I first read about the GPCR in Robinson’s slim book on the subject, The Cultural Revolution in China. It was brought out by Penguin books (those days there was no Indian edition), as were several seminal texts considered de rigueur for budding radicals. I wonder now what the Revolution would have done without Penguin Books. Our indoctrination, for one, would have been a non-starter. The Communist Manifesto was among such Penguin titles, although that was being sold for maybe eight annas in PPH (People’s Publishing House) in Connaught Place, along with other necessary readings. However, Penguin gave us Che Guevara, books on Vietnam, African and Latin American liberation struggles. It also provided cult titles, such Fanon’s The Wretched of the Earth; Regis Debray’s Revolution in the Revolution?, to mention just a few. Penguin’s contribution to world revolution apart, there were other things we read that formed our first, fresh view of the world’s Red Base. These included Edgar Snow’s Red Star Over China, and Felix Green’s The Wall Has Two Sides. Not to mention Israel Epstein’s From Opium War to Liberation.

As an ideology of newly radicalized youth, Maoism was at its very outset a mix of iconoclastic rebellion and beneficient tyranny. The iconoclasm was more apparent than the tyranny, but with hindsight, the latter was blatant, even if we did not recognize it then as such. The call to murder exploiters, to send recalcitrant leaders and sceptical intellectuals to camps where they could break stones to help them focus their minds, was not exactly a democratic aspiration! Yet this was not how we saw it then. Revolution was, after all, an act simultaneously liberating and repressive: liberating for the poor, repressive for the exploiters. That was why Marxism had described the first phase of socialism as a dictatorship of the proletariat.

So this was how we saw China in our youth. The fascination lasted for years, and had many repercussions, aside from prompting some to take up the Naxalite cause. For others it provided the spark of motivation for a closer study of China. They paid attention to papers on the Far East if they were history students, or to communism and socialism if they studied political science. They tried to see things from the Chinese point of view, as outlined by Felix Greene, and by Neville Maxwell in India’s China War. Some took up the study of the Chinese language. Many sympathized with the Chinese position in its border dispute with the USSR. Even those not inclined to revolutionary politics and the urge to bring about a Chinese-style revolution in India, admired China for its forthright opposition to American imperialism, and its support for liberation movements and popular causes the world over. It is a pity things have turned out as they have, because there was a lot of goodwill for the PRC in India, goodwill that was undermined by the intemperate ultra-left politics of Chairman Mao’s twilight years, and China’s disastrous support for Yahya Khan’s brutal suppression of the Awami League in East Pakistan in 1970-71. It is not an exaggeration to say that China’s alliance with Pakistan and the USA, not to mention its paranoia about granting a greater degree of autonomy to Tibet, has been at the cost of its friendship potential with India.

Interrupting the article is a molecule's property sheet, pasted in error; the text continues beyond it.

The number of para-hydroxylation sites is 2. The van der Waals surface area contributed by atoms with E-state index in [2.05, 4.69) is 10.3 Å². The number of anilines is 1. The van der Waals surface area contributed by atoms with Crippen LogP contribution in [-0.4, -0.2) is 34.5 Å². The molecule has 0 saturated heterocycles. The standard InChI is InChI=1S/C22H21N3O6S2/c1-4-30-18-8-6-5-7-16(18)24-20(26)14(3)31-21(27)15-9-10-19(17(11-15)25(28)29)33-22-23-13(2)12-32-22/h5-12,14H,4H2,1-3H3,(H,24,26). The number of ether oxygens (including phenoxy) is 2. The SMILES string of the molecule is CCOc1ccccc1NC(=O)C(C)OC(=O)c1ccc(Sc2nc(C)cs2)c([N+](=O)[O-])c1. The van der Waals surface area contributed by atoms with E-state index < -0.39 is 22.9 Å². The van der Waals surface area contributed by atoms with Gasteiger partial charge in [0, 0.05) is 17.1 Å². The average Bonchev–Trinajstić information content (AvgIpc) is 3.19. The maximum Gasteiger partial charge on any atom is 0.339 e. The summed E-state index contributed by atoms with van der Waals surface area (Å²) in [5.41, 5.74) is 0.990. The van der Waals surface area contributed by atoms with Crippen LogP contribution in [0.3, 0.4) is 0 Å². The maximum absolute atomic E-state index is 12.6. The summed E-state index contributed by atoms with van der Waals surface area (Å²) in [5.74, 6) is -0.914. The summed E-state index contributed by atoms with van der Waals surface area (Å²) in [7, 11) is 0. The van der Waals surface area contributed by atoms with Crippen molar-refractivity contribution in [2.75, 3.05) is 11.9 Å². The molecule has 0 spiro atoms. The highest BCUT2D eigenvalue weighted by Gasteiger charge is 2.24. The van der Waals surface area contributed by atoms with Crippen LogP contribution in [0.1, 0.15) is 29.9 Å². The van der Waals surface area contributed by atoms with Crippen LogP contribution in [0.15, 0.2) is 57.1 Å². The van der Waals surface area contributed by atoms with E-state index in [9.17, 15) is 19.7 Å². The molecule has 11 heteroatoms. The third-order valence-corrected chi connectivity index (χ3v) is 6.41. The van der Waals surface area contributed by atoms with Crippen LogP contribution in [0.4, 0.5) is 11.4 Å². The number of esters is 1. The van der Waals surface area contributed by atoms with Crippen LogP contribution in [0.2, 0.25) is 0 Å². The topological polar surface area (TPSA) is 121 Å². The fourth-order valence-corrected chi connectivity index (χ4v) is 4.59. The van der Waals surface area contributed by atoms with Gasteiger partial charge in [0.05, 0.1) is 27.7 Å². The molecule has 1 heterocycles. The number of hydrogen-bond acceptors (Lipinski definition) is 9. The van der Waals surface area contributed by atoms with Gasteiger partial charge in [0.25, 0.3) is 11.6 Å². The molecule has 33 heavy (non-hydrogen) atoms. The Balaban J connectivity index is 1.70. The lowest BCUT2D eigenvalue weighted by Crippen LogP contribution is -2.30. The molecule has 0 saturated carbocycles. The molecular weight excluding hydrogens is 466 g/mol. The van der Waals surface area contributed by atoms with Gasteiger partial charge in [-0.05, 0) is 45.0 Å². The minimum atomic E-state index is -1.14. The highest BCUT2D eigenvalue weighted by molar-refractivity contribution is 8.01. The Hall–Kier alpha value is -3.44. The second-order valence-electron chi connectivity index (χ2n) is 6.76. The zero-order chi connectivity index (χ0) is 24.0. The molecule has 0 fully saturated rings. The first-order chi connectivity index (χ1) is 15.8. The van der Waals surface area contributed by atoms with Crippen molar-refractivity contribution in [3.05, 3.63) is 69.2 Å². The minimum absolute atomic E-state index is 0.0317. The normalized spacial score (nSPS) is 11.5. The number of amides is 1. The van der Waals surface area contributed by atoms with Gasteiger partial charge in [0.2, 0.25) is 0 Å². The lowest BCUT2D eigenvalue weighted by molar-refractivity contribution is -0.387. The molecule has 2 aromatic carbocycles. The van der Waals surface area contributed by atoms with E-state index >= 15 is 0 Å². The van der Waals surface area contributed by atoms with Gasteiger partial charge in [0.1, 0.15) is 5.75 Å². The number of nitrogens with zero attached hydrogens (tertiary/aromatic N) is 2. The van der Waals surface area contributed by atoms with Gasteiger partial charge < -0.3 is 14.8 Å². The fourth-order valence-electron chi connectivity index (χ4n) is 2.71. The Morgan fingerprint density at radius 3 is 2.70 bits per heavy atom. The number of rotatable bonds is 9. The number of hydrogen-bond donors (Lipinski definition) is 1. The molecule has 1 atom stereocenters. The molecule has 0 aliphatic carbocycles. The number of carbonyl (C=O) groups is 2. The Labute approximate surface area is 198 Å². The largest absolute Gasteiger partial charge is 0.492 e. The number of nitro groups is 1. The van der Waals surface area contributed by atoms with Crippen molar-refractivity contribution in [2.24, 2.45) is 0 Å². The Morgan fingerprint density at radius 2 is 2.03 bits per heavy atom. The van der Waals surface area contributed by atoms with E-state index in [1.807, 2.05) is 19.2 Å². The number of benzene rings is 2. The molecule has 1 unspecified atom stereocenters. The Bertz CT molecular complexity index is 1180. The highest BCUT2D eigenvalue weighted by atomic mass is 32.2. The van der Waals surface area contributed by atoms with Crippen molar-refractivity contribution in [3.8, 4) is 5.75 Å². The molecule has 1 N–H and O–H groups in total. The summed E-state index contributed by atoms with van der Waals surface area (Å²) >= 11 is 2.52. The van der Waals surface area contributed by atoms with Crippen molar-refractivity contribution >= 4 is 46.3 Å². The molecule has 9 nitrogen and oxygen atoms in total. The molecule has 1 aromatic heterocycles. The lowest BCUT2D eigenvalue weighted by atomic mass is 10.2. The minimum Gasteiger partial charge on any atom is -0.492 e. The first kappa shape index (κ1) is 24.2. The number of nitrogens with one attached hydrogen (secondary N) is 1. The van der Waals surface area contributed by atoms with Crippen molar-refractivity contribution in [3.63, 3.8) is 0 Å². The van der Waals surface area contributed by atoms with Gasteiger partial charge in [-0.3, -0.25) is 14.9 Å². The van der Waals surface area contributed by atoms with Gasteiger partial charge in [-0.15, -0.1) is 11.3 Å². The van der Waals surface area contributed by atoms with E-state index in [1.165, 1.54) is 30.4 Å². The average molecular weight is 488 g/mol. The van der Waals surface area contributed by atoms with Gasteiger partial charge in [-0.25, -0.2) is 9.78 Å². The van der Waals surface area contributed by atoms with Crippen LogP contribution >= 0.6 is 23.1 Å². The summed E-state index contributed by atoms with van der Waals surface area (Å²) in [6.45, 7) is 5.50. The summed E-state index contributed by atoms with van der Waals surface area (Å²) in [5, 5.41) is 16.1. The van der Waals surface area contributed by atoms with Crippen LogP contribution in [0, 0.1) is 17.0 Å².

Until the Soviet invasion of Czechoslovakia in 1968, this faith in the radical purity of the CCP remained intact. From then on, there was something that made one less sure about its intentions. The Warsaw Pact invaded Prague to crush the Prague Spring, a term denoting the democratic atmosphere in that socialist republic inculcated by the reformist communist, Alexander Dubcek. This lasted only a few weeks before Soviet tanks went in, arrested all the reformists, and secured Czechoslovakia against the deadly virus of democracy. The experiment named ‘socialism with a human face’ was dead. In India, the CPI was in crisis for some 48 hours before coming out in support of the Soviet line. The CPM hailed the invasion immediately. Maoist students were relieved to find that China opposed it. But did the CCP oppose it on grounds of ‘violated sovereignty’, or of a defence of democracy? It was apparent that their opposition stemmed more from hatred and fear of the Soviets than any other reason. The animus became clearer the following year, with Sino-Soviet clashes over their shared northern border, along the Ussuri River. From then on, the language of doctrinal dispute became vitriolic. It was Soviet ‘social-imperialism’ that became China’s main enemy, leading finally to its opening up to the USA in 1971 and Nixon’s visit to Peking in 1972.

The Naxalite insurgency began in April 1967, with the declaration of a ‘people’s war’ against the Indian state by the extreme faction of Indian communism. The Chinese leadership welcomed the armed clashes between tea-garden labourers and tribal peasants in Naxalbari (north Bengal) with a Peoples’ Daily editorial titled ‘Spring Thunder Over India’. Relations between China and India took a plunge, with the CCP openly advocating the violent overthrow of the Indian state. Why didn’t it also call for the revolutionary overthrow of the Burmese, Pakistani, and Ceylonese (Sri Lankan) states, or the Nepali monarchy? Truth to tell, some busybodies did ask such uncomfortable questions, but questioning was never encouraged amongst truly fervent Marxists. We soon quelled our natural curiosity. China and the Chairman knew best.